Emotions

11 Strategies That Improve Emotional Control at School and Home

Emotional regulation is a life-long skill that yields benefits in school, work, and relationships. Here are simple strategies for teaching kids to recognize, name, and mange their intense ADHD emotions.

Colored scale. Gauge. Indicator with different colors. Emoji faces icons. Measuring device tachometer speedometer indicator. Vector isolated illustration. EPS 10
Colored scale. Gauge. Indicator with different colors. Emoji faces icons. Measuring device tachometer speedometer indicator. Vector isolated illustration. EPS 10

Executive function and emotional control walk in lockstep. Stress and emotional flooding affect how children with ADHD learn, play, engage with classmates, follow directions, and retain information. When they enter a heightened state of arousal, their ADHD brain wiring can interfere with social-emotional learning and sabotage self-regulation, making it difficult to access the curriculum, respond appropriately, reframe challenges, react with strategies, or problem solve.

How Educators Can Promote Emotional Control in Students with ADHD

  1. Create a “pattern interrupt” by engaging in an exercise shown to reduce cortisol and adrenaline levels, increase dopamine levels, and release endorphins to induce a calmer state of mind. Shift a classroom’s internal chemistry by doing jumping jacks, jumping like a frog, walking like a bear on your hands and knees, stomping like an elephant, stretching to touch the sky, walking up and down the stairs, or touching toes.
  2. Model emotional coping strategies by leading and posting regulation strategies in the classroom. Create a Zen corner and engage in mindful meditation practices to demonstrate their daily utility. Give each student a code word to alert you when they are struggling.
  3. Reflect on and talk about book characters’ emotions to build a culture of empathy. Connect a character’s emotional state, reactions, and decision making to students’ inner emotional worlds. Build lifelong relationship-management skills by teaching students to reflect on their emotional state, recognize and share feelings, and step into others’ shoes.
  4. Each morning, ask students to take a deep breath, then gauge and name their emotional state or point to an emoji chart. Offer calming strategies to begin the day. This five-minute exercise will pay dividends as children free up mental and emotional energy for the day’s curriculum.
    [Free Resource: 5 Ways to Improve Emotional Control at Home]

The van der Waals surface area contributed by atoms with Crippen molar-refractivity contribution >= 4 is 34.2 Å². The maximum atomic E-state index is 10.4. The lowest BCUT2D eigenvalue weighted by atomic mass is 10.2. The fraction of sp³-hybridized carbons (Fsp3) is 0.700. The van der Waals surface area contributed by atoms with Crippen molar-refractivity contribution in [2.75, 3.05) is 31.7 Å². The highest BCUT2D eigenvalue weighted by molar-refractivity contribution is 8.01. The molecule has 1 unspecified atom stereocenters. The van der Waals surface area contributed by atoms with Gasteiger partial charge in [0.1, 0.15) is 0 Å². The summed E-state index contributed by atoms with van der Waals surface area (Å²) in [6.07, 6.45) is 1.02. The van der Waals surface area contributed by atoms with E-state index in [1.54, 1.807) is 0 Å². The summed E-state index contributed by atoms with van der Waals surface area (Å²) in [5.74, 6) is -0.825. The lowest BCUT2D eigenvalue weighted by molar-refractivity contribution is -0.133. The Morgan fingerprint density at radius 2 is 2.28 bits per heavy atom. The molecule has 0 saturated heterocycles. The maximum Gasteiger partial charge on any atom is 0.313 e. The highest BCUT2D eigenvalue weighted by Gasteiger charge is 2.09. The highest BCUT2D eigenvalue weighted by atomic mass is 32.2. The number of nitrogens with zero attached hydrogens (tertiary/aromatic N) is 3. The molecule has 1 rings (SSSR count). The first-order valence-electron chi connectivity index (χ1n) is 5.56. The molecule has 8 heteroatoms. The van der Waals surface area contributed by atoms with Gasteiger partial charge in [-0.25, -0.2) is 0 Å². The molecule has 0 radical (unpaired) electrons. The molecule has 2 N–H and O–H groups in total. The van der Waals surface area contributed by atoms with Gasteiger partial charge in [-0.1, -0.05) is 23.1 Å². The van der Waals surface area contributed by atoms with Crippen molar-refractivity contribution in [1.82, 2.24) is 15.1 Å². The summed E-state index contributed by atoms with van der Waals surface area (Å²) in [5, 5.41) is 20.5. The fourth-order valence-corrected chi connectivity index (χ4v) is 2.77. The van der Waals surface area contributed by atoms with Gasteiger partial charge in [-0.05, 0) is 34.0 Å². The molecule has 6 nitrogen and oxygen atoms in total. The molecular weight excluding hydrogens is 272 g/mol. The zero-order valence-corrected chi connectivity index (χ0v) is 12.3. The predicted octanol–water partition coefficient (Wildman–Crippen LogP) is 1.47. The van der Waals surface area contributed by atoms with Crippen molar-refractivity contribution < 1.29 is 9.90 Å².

5. When friends or frenemies clash, prompt children to step into each other’s shoes and take their own emotional temperature. Prompt them to consider whether they need space to be less reactive and suggest centering strategies like quietly repeating a mantra such as, “I am OK.”
  6. Improve students’ emotional vocabulary by posting a rich word bank for various nuanced emotional states — in book characters and in themselves. Alternatives to “angry” might be “disappointed,” “irritated,” or “annoyed.” Alternatives to “happy” might be “relieved,” “giddy,” or “content.”

How Parents Can Promote Emotional Control in Children with ADHD

  1. Teach your child how their brain works. When the thalamus perceives a threat, stressor, or danger, the amygdala will sound an alarm and create a cascade of heightened emotions. When children understand how this flooding affects them, they can better identify the sensations of fight, flight, or fear — such as a pounding heart, sweaty palms, and so on.
  2. Help your child differentiate a thinking brain — one that can problem-solve, learn, and pay attention — from a reactive brain that argues, yells, becomes snappy, or feels flooded with emotions. When a child understands how they act in different emotional states, they are better able to catch and reverse actions or tone synonymous with a reactive state.
    [Free Parenting Resource: How to Deal with Anger From Your Child]
  3. Label emotions with detail. Teach your child to identify, name, and process emotional nuances, such as feeling hopeful, overwhelmed, disappointed, or frustrated. By labeling emotions accurately, children are empowered to take the first step in processing them.
  4. Some children ruminate and catastrophize, labeling every setback or challenge “the end of the world.” This happens due to an overactive cingulate gyrus — the gear shifter in the brain. If this gets stuck, cycling from thought to thought or activity to activity can be hard. Help your child get un-stuck by showing them how to do an emotional temperature body scan and asking, “Am I ruminating?” “Am I stuck?” If the answer is yes, engage in mindfulness practices to de-escalate the effects of rumination.
  5. Challenge perceptions when your child seems reactive and overly emotional. Help them impartially compare the context of the situation to the story replaying in their head. Teach your child to double-check, not assume. Maybe he didn’t fully understand the comment, intention, or act. “What evidence is there that this story is true? What else could the answer be?” Now, work with him to alter his inner story by replacing negative thoughts with neutral thoughts. Replace “I know she is ignoring my text” to “She is probably busy and can’t respond right away.”

Emotional Control at School and Home: Next Steps

Schoolhouse Blocks: Foundational Executive Functions

Access more resources from ADDitude’s Schoolhouse Blocks: Foundational Executive Functions series exploring common learning challenges and strategies to sharpen core EFs at school.


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